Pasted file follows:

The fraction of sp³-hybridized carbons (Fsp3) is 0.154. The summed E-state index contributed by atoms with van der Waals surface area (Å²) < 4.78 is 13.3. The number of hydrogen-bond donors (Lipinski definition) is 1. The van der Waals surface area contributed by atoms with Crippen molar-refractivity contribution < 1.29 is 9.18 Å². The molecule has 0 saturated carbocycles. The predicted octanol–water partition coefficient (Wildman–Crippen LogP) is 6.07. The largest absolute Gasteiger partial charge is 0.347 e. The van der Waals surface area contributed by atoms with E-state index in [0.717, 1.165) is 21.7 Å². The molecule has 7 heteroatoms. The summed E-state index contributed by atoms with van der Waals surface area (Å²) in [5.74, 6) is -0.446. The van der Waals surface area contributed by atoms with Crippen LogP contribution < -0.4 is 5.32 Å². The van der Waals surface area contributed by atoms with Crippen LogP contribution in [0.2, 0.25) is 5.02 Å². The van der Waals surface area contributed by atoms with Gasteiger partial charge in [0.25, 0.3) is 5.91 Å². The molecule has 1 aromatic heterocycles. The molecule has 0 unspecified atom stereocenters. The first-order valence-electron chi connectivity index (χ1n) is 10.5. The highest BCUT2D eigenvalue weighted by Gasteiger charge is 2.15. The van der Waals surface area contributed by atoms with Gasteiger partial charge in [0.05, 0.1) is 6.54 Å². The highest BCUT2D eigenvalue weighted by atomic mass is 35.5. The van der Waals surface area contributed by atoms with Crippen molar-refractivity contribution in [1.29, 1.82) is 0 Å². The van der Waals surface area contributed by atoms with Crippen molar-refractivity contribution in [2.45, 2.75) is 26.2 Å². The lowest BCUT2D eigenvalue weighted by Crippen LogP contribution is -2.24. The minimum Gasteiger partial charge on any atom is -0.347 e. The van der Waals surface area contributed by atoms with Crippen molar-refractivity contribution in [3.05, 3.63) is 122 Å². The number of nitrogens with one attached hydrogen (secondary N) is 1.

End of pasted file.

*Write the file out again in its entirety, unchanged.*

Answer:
The fraction of sp³-hybridized carbons (Fsp3) is 0.154. The summed E-state index contributed by atoms with van der Waals surface area (Å²) < 4.78 is 13.3. The number of hydrogen-bond donors (Lipinski definition) is 1. The van der Waals surface area contributed by atoms with Crippen molar-refractivity contribution < 1.29 is 9.18 Å². The molecule has 0 saturated carbocycles. The predicted octanol–water partition coefficient (Wildman–Crippen LogP) is 6.07. The largest absolute Gasteiger partial charge is 0.347 e. The van der Waals surface area contributed by atoms with E-state index in [0.717, 1.165) is 21.7 Å². The molecule has 7 heteroatoms. The summed E-state index contributed by atoms with van der Waals surface area (Å²) in [5.74, 6) is -0.446. The van der Waals surface area contributed by atoms with Crippen LogP contribution < -0.4 is 5.32 Å². The van der Waals surface area contributed by atoms with Crippen LogP contribution in [0.2, 0.25) is 5.02 Å². The van der Waals surface area contributed by atoms with Gasteiger partial charge in [0.25, 0.3) is 5.91 Å². The molecule has 1 aromatic heterocycles. The molecule has 0 unspecified atom stereocenters. The first-order valence-electron chi connectivity index (χ1n) is 10.5. The highest BCUT2D eigenvalue weighted by Gasteiger charge is 2.15. The van der Waals surface area contributed by atoms with Gasteiger partial charge in [0.05, 0.1) is 6.54 Å². The highest BCUT2D eigenvalue weighted by atomic mass is 35.5. The van der Waals surface area contributed by atoms with Crippen molar-refractivity contribution in [1.29, 1.82) is 0 Å². The van der Waals surface area contributed by atoms with Crippen molar-refractivity contribution in [2.45, 2.75) is 26.2 Å². The lowest BCUT2D eigenvalue weighted by Crippen LogP contribution is -2.24. The minimum Gasteiger partial charge on any atom is -0.347 e. The van der Waals surface area contributed by atoms with Crippen molar-refractivity contribution in [3.05, 3.63) is 122 Å². The number of nitrogens with one attached hydrogen (secondary N) is 1.